This may be difficult to explain, but this seems to be curious at best:
1) "The police chief, who never left his car, instructed his commanders to make sure the Kiboko Squad was out of public view."
2) "the bulk of these men are traders employed in such businesses as hawking and vending."
The article tells me that the Kiboko are in the vending business, unless they're being paid by the police to beat people up as ordered.
Somebody is telling the police chief to "control" certain activities in Kampala--such as demonstrations or organised protests against certain government policies or actions.
Therefore, if members of the Kiboko are venders, there should be an individual or group of individuals who give them literature (assuming they can read Luganda or English) explaining basic principles of democracy and why discouraging or harming those fighting against the Big Boys (M7 and others) is actually hurting the lumpen or members of the lowest of the working class or the chronically unemployed. In other words, they are hurting themselves.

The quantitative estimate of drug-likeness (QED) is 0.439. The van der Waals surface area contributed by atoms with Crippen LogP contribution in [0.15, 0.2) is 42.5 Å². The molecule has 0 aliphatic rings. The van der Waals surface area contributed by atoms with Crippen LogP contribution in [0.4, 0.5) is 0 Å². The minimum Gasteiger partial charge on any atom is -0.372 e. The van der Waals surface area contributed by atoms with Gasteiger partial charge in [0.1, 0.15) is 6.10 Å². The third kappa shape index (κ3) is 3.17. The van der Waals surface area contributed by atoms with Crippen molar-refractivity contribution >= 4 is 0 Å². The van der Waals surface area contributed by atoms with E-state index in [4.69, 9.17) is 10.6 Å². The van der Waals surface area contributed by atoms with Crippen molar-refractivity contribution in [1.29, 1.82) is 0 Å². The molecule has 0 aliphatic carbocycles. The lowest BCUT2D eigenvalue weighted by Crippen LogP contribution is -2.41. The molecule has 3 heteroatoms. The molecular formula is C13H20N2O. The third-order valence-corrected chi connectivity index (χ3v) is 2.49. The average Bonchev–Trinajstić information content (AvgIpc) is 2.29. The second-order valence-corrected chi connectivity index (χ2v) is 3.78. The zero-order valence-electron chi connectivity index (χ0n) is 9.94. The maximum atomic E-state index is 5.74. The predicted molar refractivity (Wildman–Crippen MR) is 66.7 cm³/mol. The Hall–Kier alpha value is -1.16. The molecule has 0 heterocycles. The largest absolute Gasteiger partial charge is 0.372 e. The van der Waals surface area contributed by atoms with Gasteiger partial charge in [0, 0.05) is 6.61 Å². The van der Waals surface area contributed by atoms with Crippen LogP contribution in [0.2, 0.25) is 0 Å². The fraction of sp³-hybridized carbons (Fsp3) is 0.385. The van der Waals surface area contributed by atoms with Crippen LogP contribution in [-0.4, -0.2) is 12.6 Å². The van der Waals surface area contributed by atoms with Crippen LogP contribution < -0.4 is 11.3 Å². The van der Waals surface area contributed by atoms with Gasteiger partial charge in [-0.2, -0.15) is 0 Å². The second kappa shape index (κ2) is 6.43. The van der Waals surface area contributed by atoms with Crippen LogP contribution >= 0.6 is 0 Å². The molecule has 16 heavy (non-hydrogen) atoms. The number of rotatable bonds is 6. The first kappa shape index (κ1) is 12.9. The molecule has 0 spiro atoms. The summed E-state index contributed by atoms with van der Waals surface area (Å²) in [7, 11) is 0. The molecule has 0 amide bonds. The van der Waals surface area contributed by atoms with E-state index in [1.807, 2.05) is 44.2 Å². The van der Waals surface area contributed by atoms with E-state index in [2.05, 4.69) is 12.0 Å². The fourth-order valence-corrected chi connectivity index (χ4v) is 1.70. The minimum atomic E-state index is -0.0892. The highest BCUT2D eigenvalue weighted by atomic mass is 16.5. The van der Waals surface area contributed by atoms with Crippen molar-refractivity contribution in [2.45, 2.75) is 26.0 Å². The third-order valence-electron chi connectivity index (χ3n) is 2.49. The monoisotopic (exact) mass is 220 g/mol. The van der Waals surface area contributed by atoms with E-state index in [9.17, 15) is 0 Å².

They must be shown that accepting small cash from the police is a cheap way of protecting the interests of the upper class in Uganda.
These Kiboko guys accept police money because they are poor, but also because of the thrill of being permitted and encouraged to beat people up. In ordinary life they know they are very unimportant and impotent, but being paid by the police gives them a momentary feeling of importance.
I assume that when they're in the role of being a vendor, one could talk to them.My readers,please tell me how best we can talk to these guys!.
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